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26.1 Sponges 26.2 Cnidarians 26.3 Flatworms 26.4 Roundworms Chapter 26: Sponges, Cnidarians, Flatworms and Roundworms.

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Presentation on theme: "26.1 Sponges 26.2 Cnidarians 26.3 Flatworms 26.4 Roundworms Chapter 26: Sponges, Cnidarians, Flatworms and Roundworms."— Presentation transcript:

1 26.1 Sponges 26.2 Cnidarians 26.3 Flatworms 26.4 Roundworms Chapter 26: Sponges, Cnidarians, Flatworms and Roundworms

2 26.1 Sponges – phylum Porifera Asymmetrical Invertebrates No tissues, organs or organ systems Over 5000 species in a variety of sizes, shapes and colors

3 Sponges Are Pore-Bearers Porifera = pore bearer Almost all live in shallow areas of the ocean Mainly sessile Sessile - permanently attached to a surface for all of its adult life Get food by filter feeding (filter small particles of food from the water as it pass’s by or through some part of the organism)

4 Cell Organization in Sponges Have different types of cells that perform different functions Sponge embryos do not develop endoderm or mesoderm, so their cells are not organized into tissues

5 Why Are Sponges Important? Can be separated into individual types of cells but if left alone (over time) the cells will reorganize back into a sponge Believed to have evolved from colonial, flagellated protists Demonstrate the major evolutionary step between unicellular life to a division of labor among groups of organized cells

6 Reproduction in Sponges Reproduce both sexually and asexually Asexually through fragmentation or external buds Buds may break off and float away to become new animals or they may remain attached and form a colony

7 Sexual Reproduction in Sponges All are hermaphrodites Hermaphrodites can produce both eggs and sperm AT different times It increases the likelihood of fertilization in sessile animals Cannot self-fertilize Can use either internal or external fertilization

8 Internal Fertilization Internal fertilization – sperm is brought into the body and fertilization takes place inside the organism Eggs remain inside the sponge Collar cells collect sperm and transfer it to the amoebocytes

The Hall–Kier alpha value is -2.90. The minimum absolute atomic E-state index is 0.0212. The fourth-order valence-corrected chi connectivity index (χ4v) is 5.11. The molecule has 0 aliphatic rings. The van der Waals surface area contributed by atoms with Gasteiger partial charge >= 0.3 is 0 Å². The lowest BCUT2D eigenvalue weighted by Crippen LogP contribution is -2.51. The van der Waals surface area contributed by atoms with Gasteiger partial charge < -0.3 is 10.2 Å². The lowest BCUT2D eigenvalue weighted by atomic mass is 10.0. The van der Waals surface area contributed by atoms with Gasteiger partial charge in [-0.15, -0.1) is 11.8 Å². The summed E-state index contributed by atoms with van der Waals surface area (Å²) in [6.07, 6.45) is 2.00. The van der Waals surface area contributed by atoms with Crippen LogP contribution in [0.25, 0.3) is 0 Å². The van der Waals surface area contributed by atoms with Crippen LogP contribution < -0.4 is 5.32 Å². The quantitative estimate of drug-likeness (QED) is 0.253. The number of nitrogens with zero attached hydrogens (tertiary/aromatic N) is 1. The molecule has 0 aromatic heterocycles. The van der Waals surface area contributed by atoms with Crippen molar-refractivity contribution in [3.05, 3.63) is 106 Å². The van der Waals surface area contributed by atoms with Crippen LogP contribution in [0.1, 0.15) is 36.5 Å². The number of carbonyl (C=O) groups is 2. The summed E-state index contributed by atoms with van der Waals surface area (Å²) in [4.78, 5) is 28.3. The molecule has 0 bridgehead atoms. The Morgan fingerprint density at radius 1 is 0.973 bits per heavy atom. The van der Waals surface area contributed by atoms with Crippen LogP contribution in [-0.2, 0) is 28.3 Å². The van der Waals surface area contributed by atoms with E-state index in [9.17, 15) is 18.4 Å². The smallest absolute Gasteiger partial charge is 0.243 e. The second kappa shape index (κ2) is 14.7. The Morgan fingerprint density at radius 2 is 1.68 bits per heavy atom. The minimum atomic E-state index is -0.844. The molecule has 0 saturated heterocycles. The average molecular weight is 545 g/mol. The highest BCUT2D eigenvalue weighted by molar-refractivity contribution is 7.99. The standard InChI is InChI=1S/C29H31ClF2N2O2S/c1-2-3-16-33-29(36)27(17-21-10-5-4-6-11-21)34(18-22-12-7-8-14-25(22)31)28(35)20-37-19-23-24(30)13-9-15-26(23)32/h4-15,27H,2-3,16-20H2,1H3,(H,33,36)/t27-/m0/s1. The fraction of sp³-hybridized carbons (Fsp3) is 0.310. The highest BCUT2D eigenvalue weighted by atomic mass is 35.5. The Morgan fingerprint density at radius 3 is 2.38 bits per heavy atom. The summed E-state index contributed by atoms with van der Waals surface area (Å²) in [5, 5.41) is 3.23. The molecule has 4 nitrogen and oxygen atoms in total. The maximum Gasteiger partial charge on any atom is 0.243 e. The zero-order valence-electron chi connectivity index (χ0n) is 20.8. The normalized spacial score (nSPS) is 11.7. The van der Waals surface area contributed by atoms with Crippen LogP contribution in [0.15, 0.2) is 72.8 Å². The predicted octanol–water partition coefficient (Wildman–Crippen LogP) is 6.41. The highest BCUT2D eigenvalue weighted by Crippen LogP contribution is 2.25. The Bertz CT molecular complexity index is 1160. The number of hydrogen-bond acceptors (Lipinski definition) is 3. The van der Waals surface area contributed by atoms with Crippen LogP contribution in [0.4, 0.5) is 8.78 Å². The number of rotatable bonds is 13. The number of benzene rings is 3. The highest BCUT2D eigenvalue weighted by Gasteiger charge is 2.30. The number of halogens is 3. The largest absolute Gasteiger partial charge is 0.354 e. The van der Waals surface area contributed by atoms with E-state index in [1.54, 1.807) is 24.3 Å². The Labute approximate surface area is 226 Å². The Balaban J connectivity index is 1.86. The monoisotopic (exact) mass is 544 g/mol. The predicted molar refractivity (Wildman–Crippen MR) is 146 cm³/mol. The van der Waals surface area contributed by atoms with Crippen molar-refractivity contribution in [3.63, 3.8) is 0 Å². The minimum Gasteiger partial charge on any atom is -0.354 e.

9 External Fertilization External fertilization – sperm and eggs are released into the water and fertilization occurs out in the water Some sponges in temperate zones produce gemmules which are like seeds and lie dormant over the winter and grow into new sponges in the spring

10 Cnidarians (the C is silent)

11 Activity Each row will be assigned a cnidarian that they will become and expert on After 5 minutes each expert will share their information with other experts until the note sheet is complete

12 What are Cnidarians? Marine invertebrates 9,000 species Jellyfish, corals, sea anemones and hydras Found worldwide, but mainly in warmer oceans

13 Characteristics of Cnidarians Radial Symmetry 2 cell layers (from the ectoderm and the endoderm) with one body opening Ectoderm becomes a protective outer layer of cells The endoderm is internal and is adapted mainly to aid in digestion

14 Cnidarians Body Forms 2 basic body forms that occur at different stages of their life cycle Polyp - Tube shaped body and a mouth surrounded by tentacles Dominant in hydras (spends most of its life in this form) Corals and sea anemones only have this stage Medusa- body shaped like an umbrella with tentacles hanging down Dominant in jellyfish

15 Body Systems Have simple nervous systems and other tissues Nerve net – conducts nerve impulses from all parts of the body There is no brain Both cell layers have cells that can contract like muscles Simple digestive system

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17 Digestion in Cnidarians Predators that capture or poison their prey with nematocysts Nematocyst - capsule that contains a coiled, thread like tube that may contain a toxin Digestion involves enzymes and cells adapted for this purpose Digestion takes place in the gastrovascular cavity Undigested materials are ejected back out the mouth

18 Nematocysts

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20 Reproduction in Cnidarians Sexual reproduction usually occurs in the medusa stage (unless there is none) Asexual may occur in either the polyp or medusa stage **Technically not alternation of generations like in plants because both stages are diploid

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22 Common Reproductive Cycle in Cnidarians Male medusae release sperm Female medusae release eggs Fertilization occurs The zygotes develops into an embryo and then into a larva The free swimming larva settles down and develops into a polyp The polyp reproduces asexually to form male and female medusae

23 Respiration Oxygen enters cells directly Because of its body plan, no cell is ever far from water Oxygen dissolved in the water diffused directly into the cells Carbon dioxide and other wastes diffuse directly out and into the water

24 Diversity of Cnidarians Most of the 9000 species belong to one of 3 classes Hydrozoans Scyphozoans Anthozoans

25 HYDRA LAB TAKE OUT HOMEWORK READ THE LAB OVER CHECK OUT YOUR NEW PARTNERS WRITE DOWN SOME SAFETY PRECAUTIONS SIGN YOUR LAB

26 Hydras Spend lives as polyps (Vase-shaped) Live in fresh water Green hydras live in lakes and streams Move around by summer salting Reproduce Asexually – budding Reproduce Sexually – eggs and sperm ages/cnidarians.htm

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28 Jellyfish Medusa stage is dominant Can be found everywhere in the oceans and as deep as 1000 meters The gastrovascular cavity has 4 internal divisions Range in size from microscopic to more than a meter